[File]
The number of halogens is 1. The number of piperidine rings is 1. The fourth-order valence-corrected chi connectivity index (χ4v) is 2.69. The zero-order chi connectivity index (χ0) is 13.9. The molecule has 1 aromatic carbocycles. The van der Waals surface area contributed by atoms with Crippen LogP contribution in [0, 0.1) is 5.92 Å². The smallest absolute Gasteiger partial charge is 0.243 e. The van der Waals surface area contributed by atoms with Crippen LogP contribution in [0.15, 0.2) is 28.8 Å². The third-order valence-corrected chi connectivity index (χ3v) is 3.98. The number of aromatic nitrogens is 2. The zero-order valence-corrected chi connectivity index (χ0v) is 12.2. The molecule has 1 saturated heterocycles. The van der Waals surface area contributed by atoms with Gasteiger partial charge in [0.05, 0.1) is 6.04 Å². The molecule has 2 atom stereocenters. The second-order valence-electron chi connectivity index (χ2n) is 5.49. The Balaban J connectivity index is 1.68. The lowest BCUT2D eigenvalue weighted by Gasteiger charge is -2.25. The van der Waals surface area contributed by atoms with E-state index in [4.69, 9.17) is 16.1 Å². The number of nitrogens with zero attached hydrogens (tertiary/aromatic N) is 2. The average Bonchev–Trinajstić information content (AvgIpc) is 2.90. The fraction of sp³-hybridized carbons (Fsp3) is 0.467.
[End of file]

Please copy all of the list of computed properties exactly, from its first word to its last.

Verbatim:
The number of halogens is 1. The number of piperidine rings is 1. The fourth-order valence-corrected chi connectivity index (χ4v) is 2.69. The zero-order chi connectivity index (χ0) is 13.9. The molecule has 1 aromatic carbocycles. The van der Waals surface area contributed by atoms with Crippen LogP contribution in [0, 0.1) is 5.92 Å². The smallest absolute Gasteiger partial charge is 0.243 e. The van der Waals surface area contributed by atoms with Crippen LogP contribution in [0.15, 0.2) is 28.8 Å². The third-order valence-corrected chi connectivity index (χ3v) is 3.98. The number of aromatic nitrogens is 2. The zero-order valence-corrected chi connectivity index (χ0v) is 12.2. The molecule has 1 saturated heterocycles. The van der Waals surface area contributed by atoms with Gasteiger partial charge in [0.05, 0.1) is 6.04 Å². The molecule has 2 atom stereocenters. The second-order valence-electron chi connectivity index (χ2n) is 5.49. The Balaban J connectivity index is 1.68. The lowest BCUT2D eigenvalue weighted by Gasteiger charge is -2.25. The van der Waals surface area contributed by atoms with E-state index in [4.69, 9.17) is 16.1 Å². The number of nitrogens with zero attached hydrogens (tertiary/aromatic N) is 2. The average Bonchev–Trinajstić information content (AvgIpc) is 2.90. The fraction of sp³-hybridized carbons (Fsp3) is 0.467.